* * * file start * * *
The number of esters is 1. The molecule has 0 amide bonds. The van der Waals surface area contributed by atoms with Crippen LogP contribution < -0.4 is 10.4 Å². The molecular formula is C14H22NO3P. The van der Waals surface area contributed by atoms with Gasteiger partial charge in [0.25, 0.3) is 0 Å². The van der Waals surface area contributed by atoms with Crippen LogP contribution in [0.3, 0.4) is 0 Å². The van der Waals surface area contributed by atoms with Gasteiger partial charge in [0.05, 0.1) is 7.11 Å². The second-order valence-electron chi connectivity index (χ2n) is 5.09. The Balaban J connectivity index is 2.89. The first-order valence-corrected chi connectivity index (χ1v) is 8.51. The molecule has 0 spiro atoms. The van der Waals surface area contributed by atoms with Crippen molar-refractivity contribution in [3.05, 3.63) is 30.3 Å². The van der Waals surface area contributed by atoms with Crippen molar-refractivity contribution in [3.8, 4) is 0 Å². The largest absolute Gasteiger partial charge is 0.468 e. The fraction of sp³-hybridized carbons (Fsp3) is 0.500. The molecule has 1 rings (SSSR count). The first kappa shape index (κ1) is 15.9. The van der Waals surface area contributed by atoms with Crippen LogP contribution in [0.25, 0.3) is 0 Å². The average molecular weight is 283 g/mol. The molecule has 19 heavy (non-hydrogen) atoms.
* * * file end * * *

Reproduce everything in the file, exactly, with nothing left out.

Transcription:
The number of esters is 1. The molecule has 0 amide bonds. The van der Waals surface area contributed by atoms with Crippen LogP contribution < -0.4 is 10.4 Å². The molecular formula is C14H22NO3P. The van der Waals surface area contributed by atoms with Gasteiger partial charge in [0.25, 0.3) is 0 Å². The van der Waals surface area contributed by atoms with Crippen LogP contribution in [0.3, 0.4) is 0 Å². The van der Waals surface area contributed by atoms with Gasteiger partial charge in [0.05, 0.1) is 7.11 Å². The second-order valence-electron chi connectivity index (χ2n) is 5.09. The Balaban J connectivity index is 2.89. The first-order valence-corrected chi connectivity index (χ1v) is 8.51. The molecule has 0 spiro atoms. The van der Waals surface area contributed by atoms with Crippen molar-refractivity contribution in [3.05, 3.63) is 30.3 Å². The van der Waals surface area contributed by atoms with Crippen molar-refractivity contribution in [3.8, 4) is 0 Å². The largest absolute Gasteiger partial charge is 0.468 e. The fraction of sp³-hybridized carbons (Fsp3) is 0.500. The molecule has 1 rings (SSSR count). The first kappa shape index (κ1) is 15.9. The van der Waals surface area contributed by atoms with Crippen LogP contribution in [0.25, 0.3) is 0 Å². The average molecular weight is 283 g/mol. The molecule has 19 heavy (non-hydrogen) atoms.